Former Detroit Police Officers Sentenced for Extortion
Former Detroit Police Department Officers James Robertson and Marty Tutt were sentenced yesterday to 24 months imprisonment (Robertson) and 12 months imprisonment (Tutt) for accepting bribes from automobile collisions shops in exchange for referring stolen and abandoned vehicles recovered in the City of Detroit to the shops, United States Attorney Matthew Schneider announced today.
Schneider was joined in the announcement by Timothy Slater, Special Agent in Charge, Federal Bureau of Investigation, Patricia Armstrong, U.S. Postal Inspector in Charge, U.S. Postal Inspection Service, Detroit Division and Chief James Craig, Detroit Police Department. The defendants were actively employed with the Detroit Police Department at the time of the offenses.
James Robertson, age 45, and Marty Tutt, age 30, were sentenced by U.S. District Judge Robert Cleland. Robertson previously pleaded guilty to two counts of extortion. Tutt also previously pleaded guilty to two counts of extortion.
According to the facts alleged in the informations and further developed at the plea hearing and in sentencing briefing, Robertson and Tutt each accepted cash payments from owners/operators of Detroit collision shops in exchange for referring abandoned vehicles to the shops for repairs and for writing police reports.
Robertson and Tutt are the second and third defendants to have been sentenced as a result of this investigation. The others awaiting sentencing or a trial are:
• Jamil Martin, 46, pleaded Guilty to an Information charging 1 count of Extortion
• Charles Wills, age 52, pleaded guilty to two counts of Extortion charged in a Superseding Indictment.
• Deonne Dotson, age 45, is awaiting trial.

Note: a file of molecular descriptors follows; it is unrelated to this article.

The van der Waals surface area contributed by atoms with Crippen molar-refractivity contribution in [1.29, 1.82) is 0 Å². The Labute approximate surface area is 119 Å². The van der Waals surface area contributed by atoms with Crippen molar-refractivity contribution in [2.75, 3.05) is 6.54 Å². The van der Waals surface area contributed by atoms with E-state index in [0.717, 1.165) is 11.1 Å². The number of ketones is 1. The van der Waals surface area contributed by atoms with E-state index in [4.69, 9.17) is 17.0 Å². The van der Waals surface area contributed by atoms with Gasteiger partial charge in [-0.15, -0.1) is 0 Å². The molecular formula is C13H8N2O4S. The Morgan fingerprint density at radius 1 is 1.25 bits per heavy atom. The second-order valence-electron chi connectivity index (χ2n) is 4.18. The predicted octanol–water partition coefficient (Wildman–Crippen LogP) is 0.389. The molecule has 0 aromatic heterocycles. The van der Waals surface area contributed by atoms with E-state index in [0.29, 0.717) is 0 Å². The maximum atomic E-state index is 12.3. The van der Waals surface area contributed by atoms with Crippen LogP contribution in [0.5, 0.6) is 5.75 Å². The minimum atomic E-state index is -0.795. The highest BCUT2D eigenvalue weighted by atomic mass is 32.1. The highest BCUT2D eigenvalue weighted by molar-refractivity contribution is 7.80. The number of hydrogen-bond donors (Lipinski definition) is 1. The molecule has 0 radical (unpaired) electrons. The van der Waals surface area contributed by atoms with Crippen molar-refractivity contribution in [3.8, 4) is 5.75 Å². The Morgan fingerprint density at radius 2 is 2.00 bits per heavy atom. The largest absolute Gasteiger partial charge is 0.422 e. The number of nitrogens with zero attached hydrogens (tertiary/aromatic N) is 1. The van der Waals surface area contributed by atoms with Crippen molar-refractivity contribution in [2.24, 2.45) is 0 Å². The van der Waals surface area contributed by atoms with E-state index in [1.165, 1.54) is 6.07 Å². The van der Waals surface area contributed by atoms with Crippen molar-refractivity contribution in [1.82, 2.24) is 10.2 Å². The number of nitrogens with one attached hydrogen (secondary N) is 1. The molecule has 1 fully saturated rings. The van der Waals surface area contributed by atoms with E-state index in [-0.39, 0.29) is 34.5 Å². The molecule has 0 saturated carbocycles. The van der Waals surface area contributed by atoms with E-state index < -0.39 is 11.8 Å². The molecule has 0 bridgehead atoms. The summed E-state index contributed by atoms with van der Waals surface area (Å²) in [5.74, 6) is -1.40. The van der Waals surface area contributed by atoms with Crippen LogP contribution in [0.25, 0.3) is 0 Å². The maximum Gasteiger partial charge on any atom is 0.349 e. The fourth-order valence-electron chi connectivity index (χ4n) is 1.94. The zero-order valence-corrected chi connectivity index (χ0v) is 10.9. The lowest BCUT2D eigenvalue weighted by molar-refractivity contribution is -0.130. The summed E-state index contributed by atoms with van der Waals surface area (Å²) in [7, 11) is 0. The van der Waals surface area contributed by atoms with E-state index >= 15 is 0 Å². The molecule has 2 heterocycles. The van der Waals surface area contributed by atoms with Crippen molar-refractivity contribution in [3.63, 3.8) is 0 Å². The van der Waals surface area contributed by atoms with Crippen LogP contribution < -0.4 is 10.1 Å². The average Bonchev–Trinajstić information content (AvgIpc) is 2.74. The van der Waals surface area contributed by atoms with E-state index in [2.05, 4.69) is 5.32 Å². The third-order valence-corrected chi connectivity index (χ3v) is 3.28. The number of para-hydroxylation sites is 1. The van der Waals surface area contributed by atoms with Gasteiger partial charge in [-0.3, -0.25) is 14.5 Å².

All of the Officers were charged with engaging in extortion for using their official positions as Police Officers to refer cars to certain collision shops in exchange for cash payments.
“These defendants are an unfortunate exception to the majority of Detroit Police Officers who are courageous, dedicated public servants,” U.S. Attorney Schneider said.
"The misconduct and abuse of authority displayed by these officers is unfortunate, and contrasts with the commitment to the rule of law demonstrated by the vast majority of the men and women of the Detroit Police Department each day", said Timothy R. Slater, Special Agent in Charge, Detroit FBI.
The investigation was conducted by the FBI, the U.S. Postal Inspection Service, Detroit Police Department and the following agencies from the FBI Detroit Area Corruption Task Force: Michigan State Police and U.S. Customs and Border Protection, Office of Professional Responsibility, Investigative Operation Division.
The FBI Detroit Area Corruption Task Force is comprised of personnel from the Detroit Division of the FBI; Michigan State Police; Michigan Department of Attorney General; Detroit Police Department; U.S. Internal Revenue Service, Criminal Investigation Division; U.S. Customs and Border Protection, Office of Professional Responsibility, Investigative Operations Division; U.S. Postal Inspection Service; U.S. Department of Labor, Office of the Inspector General, Office of Labor Racketeering and
Fraud Investigations; U.S. Department of Housing and Urban Development, Office of the Inspector General; U.S. Department of Transportation, Office of the Inspector General; U.S. Department of Homeland Security, Office of the Inspector General; U.S. Department of Education, Office of the Inspector General; and U.S. Environmental Protection Agency, Office of the Inspector General.
The case is being prosecuted by Assistant United States Attorneys Sarah Resnick Cohen and Craig A. Weier.